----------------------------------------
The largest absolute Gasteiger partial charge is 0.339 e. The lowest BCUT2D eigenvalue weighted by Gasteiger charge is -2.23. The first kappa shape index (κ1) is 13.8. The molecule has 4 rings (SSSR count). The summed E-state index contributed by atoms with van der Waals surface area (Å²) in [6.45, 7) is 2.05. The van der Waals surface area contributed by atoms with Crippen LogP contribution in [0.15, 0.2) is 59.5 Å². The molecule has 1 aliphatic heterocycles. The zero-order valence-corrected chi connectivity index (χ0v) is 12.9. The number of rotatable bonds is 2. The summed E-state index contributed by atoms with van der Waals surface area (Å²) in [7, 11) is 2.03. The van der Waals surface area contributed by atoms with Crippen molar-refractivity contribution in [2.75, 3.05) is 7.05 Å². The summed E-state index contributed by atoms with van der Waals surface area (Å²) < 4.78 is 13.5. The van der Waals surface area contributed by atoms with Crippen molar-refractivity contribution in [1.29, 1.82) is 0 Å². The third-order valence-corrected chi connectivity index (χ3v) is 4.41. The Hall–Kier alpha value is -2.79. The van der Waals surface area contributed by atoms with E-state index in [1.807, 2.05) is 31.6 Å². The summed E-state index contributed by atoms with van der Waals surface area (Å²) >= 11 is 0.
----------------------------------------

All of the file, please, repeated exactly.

The largest absolute Gasteiger partial charge is 0.339 e. The lowest BCUT2D eigenvalue weighted by Gasteiger charge is -2.23. The first kappa shape index (κ1) is 13.8. The molecule has 4 rings (SSSR count). The summed E-state index contributed by atoms with van der Waals surface area (Å²) in [6.45, 7) is 2.05. The van der Waals surface area contributed by atoms with Crippen LogP contribution in [0.15, 0.2) is 59.5 Å². The molecule has 1 aliphatic heterocycles. The zero-order valence-corrected chi connectivity index (χ0v) is 12.9. The number of rotatable bonds is 2. The summed E-state index contributed by atoms with van der Waals surface area (Å²) in [7, 11) is 2.03. The van der Waals surface area contributed by atoms with Crippen molar-refractivity contribution in [2.75, 3.05) is 7.05 Å². The summed E-state index contributed by atoms with van der Waals surface area (Å²) < 4.78 is 13.5. The van der Waals surface area contributed by atoms with Crippen molar-refractivity contribution in [1.29, 1.82) is 0 Å². The third-order valence-corrected chi connectivity index (χ3v) is 4.41. The Hall–Kier alpha value is -2.79. The van der Waals surface area contributed by atoms with E-state index in [1.807, 2.05) is 31.6 Å². The summed E-state index contributed by atoms with van der Waals surface area (Å²) >= 11 is 0.